Sunday, September 18, 2011

La Casa Rosada

Being the first teacher to arrive, I spent Wednesday night alone at “La Casa Rosada” (the “pink house” where the three female teachers live—they used to live in a house that was actually painted pink on the outside. Ours is more of an orangey color, but the interior has lots of pink…) and would be lying if I said I wasn’t a little nervous when they left me there. Emely, the subdirectora (vice principal) met us at the house to give me keys and show me around. Her son Angel David was with her, and he and Chele were great helps unloading my luggage and shopping bags. So far these Honduran men are big on opening doors and carrying things for women. The house is really great. Hahah, well I should back up before I give you the written tour. We arrived at the house before Emely, but I got out and stretched my legs while we waited. Looking up at the sky almost made me dizzy I could see so many stars. The views here, even the simple ones, really are breathtaking. La Casa Rosada is a corner lot with what I consider a decent yard (having never house shopped, especially in Peña, I have no idea what would be considered decent…compared to others I’ve now seen around town it is a nice yard, lots of orange trees, some flowers and even a palm tree…now how to climb it and get me a coconut…) and fully fenced-in. A big iron-gated fence that happens to be topped with, you guessed it(?)—razor wire. Yeah. Big coils of razor wire. When I saw it I was pretty taken aback and asked Allan if that went all the way around the house. He clapped me on the shoulder, smiled and welcomed me to Honduras. Funny guy that Allan. Of course it just means my house is more secure than a house that doesn’t have razor wire surrounding its perimeter, but hopefully it’s understandable that the razor wire itself caught me slightly off guard. After some of the stories I heard in my first few days here, I’m pretty grateful for those shiny, spiky spirals.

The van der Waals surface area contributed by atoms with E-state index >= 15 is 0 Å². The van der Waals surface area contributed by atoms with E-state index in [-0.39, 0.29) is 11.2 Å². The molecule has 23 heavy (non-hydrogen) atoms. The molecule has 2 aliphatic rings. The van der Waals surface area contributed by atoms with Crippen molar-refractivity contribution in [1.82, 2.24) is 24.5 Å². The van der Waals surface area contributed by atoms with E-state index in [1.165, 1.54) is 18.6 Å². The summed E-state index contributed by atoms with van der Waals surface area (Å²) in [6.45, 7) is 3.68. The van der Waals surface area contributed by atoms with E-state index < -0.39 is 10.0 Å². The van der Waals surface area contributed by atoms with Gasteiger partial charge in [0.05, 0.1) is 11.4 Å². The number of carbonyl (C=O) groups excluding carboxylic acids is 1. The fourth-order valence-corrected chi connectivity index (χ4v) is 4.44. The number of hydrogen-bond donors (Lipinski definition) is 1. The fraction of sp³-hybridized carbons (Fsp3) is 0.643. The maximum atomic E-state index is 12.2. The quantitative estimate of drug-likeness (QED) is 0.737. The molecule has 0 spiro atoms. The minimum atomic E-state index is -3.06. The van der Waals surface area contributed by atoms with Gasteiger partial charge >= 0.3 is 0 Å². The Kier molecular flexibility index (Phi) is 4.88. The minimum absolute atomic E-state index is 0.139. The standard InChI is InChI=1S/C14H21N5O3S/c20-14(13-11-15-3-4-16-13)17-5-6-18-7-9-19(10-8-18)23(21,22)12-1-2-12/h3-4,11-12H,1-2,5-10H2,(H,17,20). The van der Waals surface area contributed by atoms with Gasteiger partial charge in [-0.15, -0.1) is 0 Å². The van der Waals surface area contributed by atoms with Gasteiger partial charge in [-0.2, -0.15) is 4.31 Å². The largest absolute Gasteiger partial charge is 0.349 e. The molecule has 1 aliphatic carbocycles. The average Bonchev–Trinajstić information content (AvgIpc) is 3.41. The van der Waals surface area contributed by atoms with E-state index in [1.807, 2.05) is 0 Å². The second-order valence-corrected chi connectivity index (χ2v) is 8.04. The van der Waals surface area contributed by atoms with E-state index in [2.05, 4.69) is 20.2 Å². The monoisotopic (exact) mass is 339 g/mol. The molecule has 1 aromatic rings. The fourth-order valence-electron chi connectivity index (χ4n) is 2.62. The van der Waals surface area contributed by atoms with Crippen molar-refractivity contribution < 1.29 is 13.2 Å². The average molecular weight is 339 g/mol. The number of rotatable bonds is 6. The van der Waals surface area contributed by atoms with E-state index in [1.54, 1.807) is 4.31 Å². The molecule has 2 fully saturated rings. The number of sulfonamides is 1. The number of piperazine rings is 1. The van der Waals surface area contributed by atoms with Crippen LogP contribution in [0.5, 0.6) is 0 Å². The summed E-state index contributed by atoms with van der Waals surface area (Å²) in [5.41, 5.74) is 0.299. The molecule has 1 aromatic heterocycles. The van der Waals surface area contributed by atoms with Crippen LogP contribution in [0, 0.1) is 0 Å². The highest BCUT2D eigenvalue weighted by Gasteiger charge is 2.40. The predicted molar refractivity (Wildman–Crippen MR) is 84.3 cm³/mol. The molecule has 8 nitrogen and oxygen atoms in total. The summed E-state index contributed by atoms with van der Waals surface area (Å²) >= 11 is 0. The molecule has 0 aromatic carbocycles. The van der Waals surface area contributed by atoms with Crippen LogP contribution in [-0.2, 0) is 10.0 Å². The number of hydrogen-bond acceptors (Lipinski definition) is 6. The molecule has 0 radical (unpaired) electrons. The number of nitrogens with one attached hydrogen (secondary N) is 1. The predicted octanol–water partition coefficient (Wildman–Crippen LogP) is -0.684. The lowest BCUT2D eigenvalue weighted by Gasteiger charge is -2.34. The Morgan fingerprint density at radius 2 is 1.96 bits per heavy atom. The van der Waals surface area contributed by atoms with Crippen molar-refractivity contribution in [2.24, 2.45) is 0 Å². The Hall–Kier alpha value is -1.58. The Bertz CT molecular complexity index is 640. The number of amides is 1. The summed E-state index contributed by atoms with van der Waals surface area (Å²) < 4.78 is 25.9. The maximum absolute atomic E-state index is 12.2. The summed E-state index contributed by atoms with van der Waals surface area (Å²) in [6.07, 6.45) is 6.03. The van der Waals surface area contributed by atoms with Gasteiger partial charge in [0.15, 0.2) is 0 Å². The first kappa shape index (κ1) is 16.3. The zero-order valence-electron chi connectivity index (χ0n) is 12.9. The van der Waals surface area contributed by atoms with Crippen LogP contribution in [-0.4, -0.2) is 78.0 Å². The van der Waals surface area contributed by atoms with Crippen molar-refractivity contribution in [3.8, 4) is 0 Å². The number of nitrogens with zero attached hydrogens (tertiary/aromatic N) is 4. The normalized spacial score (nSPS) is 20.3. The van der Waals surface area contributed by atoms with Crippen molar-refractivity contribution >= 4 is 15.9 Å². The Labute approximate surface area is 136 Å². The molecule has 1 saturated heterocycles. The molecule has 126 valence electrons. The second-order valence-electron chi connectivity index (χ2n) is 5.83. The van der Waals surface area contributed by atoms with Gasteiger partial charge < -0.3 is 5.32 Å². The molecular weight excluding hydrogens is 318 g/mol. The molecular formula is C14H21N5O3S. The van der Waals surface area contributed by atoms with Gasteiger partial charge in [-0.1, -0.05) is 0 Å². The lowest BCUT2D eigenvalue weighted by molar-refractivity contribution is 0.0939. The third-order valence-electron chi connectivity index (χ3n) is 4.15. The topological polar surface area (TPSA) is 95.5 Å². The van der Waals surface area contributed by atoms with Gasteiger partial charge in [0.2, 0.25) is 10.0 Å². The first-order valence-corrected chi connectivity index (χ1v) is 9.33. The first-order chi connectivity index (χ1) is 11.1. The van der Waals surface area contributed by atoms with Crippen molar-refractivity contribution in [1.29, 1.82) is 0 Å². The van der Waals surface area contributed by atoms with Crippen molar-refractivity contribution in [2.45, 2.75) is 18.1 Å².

So the house! We go in through the side gate which leads to the pila (outdoor clothes washing station) and the backdoor. From the back you walk right into the kitchen, which opens into a dining area followed by la sala (living room) so it’s a nice big, open shared living area. Once you round the hall from la sala there are two bedrooms on the right, one on the left and a bathroom at the end of the hall. The bedroom on the left is sort of their master bedroom, but they have two teachers share it when necessary. It houses a double bed and has its own bathroom. I chose the corner room on the right, mostly because it has two windows and Emely though it would be coolest. When I started getting settled in I noticed three butterfly stickers on the wall, so I couldn’t help but smile. Emely offered to stay the night with me in case I was nervous about staying alone, but I told her I’d be fine. Part of me wishes I weren’t so stubborn, but she has a family and there’s no reason she should have to spend the night away from them. I’m twenty-five and no stranger to being alone in a house, so why not give it a try? As soon as they left I got a little antsy, but I was still incredibly hungry so I distracted myself with food and unpacking. I realized I hadn’t purchased any bleach at the store, so I had a “how the heck was I supposed to wash this stuff again??” moment before diving into a simple (but naturally delicious :) dinner of fried plantains and a little pan-cooked broccoli.

More on the house later, once I’ve introduced my roommates and things will hopefully make a little more sense!

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